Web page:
Augustinian Perspectives in the Renaissance
2001 (English)Book (Refereed)
The study investigates four areas in which the Augustinian presence was felt throughout the Renaissance: psychology, epistemology, the arts, and politics (one chapter is dedicated to each area). Augustine’s intellectual and spiritual development is interpreted as consisting of an early Plotinian period (ca. 386-396), and a later Pauline period (ca. 386-430). These influences resulted in two partially contradictory perspectives: one predominantly vertical (incorporeal and a-historical), the other more horizontal (taking into account the vicissitudes of time and history). The argument of the study is that the Plotinian and Pauline paradigms influenced the Renaissance in different ways, traceable in its literature. Without pretending comprehensiveness, the study follows a rough chronological outline. After an introduction that investigates Augustine’s development, the first chapter centers on Petrarch while the last three have Edmund Spenser as their special focus. Chapters two and four have a broader perspective that in addition to Spenser take in seminal thinkers from Ficino and Luther to Greville and Hooker.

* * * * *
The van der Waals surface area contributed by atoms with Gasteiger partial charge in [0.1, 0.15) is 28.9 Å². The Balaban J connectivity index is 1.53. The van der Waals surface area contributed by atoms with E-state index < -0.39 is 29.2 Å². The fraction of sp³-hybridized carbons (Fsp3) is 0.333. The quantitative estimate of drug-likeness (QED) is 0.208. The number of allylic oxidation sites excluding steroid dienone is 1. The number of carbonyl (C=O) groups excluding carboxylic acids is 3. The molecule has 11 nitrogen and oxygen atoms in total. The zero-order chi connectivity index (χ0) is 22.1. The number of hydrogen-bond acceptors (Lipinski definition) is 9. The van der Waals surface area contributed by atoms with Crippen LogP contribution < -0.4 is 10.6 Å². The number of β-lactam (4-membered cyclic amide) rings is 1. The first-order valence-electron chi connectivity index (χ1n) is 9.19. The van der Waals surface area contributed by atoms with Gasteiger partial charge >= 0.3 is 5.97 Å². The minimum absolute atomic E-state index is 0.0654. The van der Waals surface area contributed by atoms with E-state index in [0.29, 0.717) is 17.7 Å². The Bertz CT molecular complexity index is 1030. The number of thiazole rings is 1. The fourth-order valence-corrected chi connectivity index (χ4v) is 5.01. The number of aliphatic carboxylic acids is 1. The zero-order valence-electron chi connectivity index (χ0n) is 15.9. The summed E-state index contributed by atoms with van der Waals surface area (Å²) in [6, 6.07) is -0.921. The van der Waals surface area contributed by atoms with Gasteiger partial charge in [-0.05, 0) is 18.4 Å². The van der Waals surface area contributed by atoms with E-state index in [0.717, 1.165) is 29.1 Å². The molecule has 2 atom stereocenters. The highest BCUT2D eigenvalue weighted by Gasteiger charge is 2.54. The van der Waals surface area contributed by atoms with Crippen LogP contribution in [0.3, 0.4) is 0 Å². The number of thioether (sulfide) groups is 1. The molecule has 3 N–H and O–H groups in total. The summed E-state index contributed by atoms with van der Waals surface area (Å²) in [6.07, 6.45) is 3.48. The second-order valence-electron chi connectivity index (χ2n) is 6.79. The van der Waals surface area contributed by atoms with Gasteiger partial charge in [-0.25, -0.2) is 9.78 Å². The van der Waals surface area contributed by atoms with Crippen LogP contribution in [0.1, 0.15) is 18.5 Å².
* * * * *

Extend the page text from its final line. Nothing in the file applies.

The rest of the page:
Place, publisher, year, edition, pages
Uppsala: Acta Universitatis UpsaliensisActa Universitatis Upsaliensis , 2001.
, Acta Universitatis Upsaliensis, ISSN 0346-5462 ; 117
Languages and Literature
Research subject English
IdentifiersURN: urn:nbn:se:kau:diva-17210ISBN: 91-554-5177-2OAI: oai:DiVA.org:kau-17210DiVA: diva2:590815